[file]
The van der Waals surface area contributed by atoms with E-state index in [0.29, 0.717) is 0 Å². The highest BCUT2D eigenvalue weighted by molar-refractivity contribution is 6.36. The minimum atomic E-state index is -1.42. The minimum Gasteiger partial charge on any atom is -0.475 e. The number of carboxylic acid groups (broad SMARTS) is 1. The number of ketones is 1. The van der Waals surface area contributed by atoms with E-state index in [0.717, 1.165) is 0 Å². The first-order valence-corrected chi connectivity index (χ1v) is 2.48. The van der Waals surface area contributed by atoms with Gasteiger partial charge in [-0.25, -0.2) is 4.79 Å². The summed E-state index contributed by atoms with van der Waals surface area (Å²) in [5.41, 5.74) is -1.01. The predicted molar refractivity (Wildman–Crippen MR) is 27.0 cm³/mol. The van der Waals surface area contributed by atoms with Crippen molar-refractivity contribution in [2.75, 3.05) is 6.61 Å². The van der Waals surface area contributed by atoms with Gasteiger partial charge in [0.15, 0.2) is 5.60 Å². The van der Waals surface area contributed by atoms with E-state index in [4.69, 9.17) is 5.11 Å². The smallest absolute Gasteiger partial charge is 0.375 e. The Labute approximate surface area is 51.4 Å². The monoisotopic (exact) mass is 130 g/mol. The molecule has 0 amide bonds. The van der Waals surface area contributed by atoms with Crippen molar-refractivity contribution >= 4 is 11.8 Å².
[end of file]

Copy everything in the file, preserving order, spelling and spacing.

The van der Waals surface area contributed by atoms with E-state index in [0.29, 0.717) is 0 Å². The highest BCUT2D eigenvalue weighted by molar-refractivity contribution is 6.36. The minimum atomic E-state index is -1.42. The minimum Gasteiger partial charge on any atom is -0.475 e. The number of carboxylic acid groups (broad SMARTS) is 1. The number of ketones is 1. The van der Waals surface area contributed by atoms with E-state index in [0.717, 1.165) is 0 Å². The first-order valence-corrected chi connectivity index (χ1v) is 2.48. The van der Waals surface area contributed by atoms with Gasteiger partial charge in [-0.25, -0.2) is 4.79 Å². The summed E-state index contributed by atoms with van der Waals surface area (Å²) in [5.41, 5.74) is -1.01. The predicted molar refractivity (Wildman–Crippen MR) is 27.0 cm³/mol. The van der Waals surface area contributed by atoms with Crippen molar-refractivity contribution in [2.75, 3.05) is 6.61 Å². The van der Waals surface area contributed by atoms with Gasteiger partial charge in [0.15, 0.2) is 5.60 Å². The van der Waals surface area contributed by atoms with E-state index in [4.69, 9.17) is 5.11 Å². The smallest absolute Gasteiger partial charge is 0.375 e. The Labute approximate surface area is 51.4 Å². The monoisotopic (exact) mass is 130 g/mol. The molecule has 0 amide bonds. The van der Waals surface area contributed by atoms with Crippen molar-refractivity contribution >= 4 is 11.8 Å².